We had come to the conclusion that Bocas Del Toro was a good place to check in and cruisers were not being charged the fee…and upon our arrival we weren’t. So, we thought we were in the clear. Apparently not. We attempted to check out at the Flamenco office and that is where we ran into the issue. The Zarpe came without issue, but the immigration officer would not stamp us out. She said we needed to clear up our Visa with the main office in Panama City (Albrook Office Center west of the Airport).  Our suggestion for fellow cruisers checking out in Panama City: try the Balboa office and see if you have better luck avoiding the extra fees and hassle.

While it was an unexpected PITA, we’re just getting started with this whole international sailboat checkout process. I am sure we’ll look back at this minor inconvenience in a few years and think, “pshhh, that was nothing compared to the experience we had in (insert far flung location here)“. It’s all part of the adventure and only adds to our list of fireside tales of travel to share.  Hasta Luego, Panama.

salty sailors provisioning up
panama farmers market
fresh pressed sugar cane
panama city farmers market
sailing through panama
sailing life in panama city
sailing through panama

Want to know more about how we plan our passages?

We shared a quick glimpse at what is involved with planning a passage but we didn’t dive into any details.  Granted, we’re not experts by any stretch but we’re happy to share what we’ve learned so far.  If you want to know more, let us know what questions you have.  Drop a comment below and if there is enough interest, we’ll make a video and answer your questions.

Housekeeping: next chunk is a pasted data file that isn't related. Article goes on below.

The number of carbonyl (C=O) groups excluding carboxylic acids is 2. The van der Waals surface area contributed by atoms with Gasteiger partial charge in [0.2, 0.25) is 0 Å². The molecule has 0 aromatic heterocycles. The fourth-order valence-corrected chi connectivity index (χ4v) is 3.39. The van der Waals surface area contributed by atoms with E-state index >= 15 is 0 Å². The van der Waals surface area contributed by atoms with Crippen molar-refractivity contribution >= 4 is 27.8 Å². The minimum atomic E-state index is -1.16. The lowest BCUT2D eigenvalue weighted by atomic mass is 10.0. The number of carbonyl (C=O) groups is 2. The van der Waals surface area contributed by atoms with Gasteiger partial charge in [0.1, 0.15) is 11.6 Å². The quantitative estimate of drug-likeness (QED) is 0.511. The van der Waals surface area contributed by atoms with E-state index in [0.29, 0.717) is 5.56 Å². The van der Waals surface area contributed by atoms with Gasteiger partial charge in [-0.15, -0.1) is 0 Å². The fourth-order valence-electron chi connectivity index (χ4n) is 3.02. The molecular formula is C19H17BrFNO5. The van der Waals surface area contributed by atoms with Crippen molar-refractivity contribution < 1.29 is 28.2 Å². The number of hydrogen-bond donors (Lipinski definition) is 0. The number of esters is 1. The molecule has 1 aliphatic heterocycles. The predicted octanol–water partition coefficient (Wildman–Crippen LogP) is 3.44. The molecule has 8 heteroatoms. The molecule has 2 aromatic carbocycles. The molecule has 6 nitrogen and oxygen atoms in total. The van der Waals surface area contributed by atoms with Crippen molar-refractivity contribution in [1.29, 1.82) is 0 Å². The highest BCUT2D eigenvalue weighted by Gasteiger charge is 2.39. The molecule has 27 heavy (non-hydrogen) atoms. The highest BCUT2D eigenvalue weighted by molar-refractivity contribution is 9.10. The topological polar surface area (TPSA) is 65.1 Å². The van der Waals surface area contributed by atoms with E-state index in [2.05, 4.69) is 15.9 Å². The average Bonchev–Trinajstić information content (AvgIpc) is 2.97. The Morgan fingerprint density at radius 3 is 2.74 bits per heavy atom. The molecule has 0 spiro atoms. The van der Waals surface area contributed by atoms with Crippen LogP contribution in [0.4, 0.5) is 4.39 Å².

Curious About Kate

Kate is a salty sailor hailing from South Africa.  She is in a time of transition.  She, and her even saltier half (Rufus), cast off from South Africa several years back to circumnavigate the globe.  Like many young, non-retired sailors, they take breaks away from their boat (S/Y Melody) to re-fill the cruising kitty (AKA bank account).  They’ve been Captain and Chef/Stew on a 58ft Leopard Catamaran for the past two years.  But, they’re ready to continue their own adventures.  So, while Rufus trains the new crew that will be taking over their positions, Kate is joining us for some adventures.  Yep, a South African crew member sailing on our South African cat, and that’s totally lekker!

Other Episodes with Kate and Rufus

You can snoop around on Kate’s blog here: abrandnewlife.co.za/  and poke around on her Instagram account here:  instagram.com/a.brand.new.life/  and while you are there, give us a follow if you haven’t already: instagram.com/the_wynns/

Sailing Report

To see our full map with interactive pins, click here: gonewiththewynns.com/map

boat life in panama city
  • Dates: 01/02 – 12/2018
  • Anchorage: La Playita, Panama City, can be found on Active Captain: http://bit.ly/2oHvPkg  While the dinghy dock has a daily fee, we feel its a much safer place to park the dink for a full day of provisioning, picking up crew or a night in the city.
  • Cell & WiFi: Excellent reception here.

Gear Used In This Video

Thank You!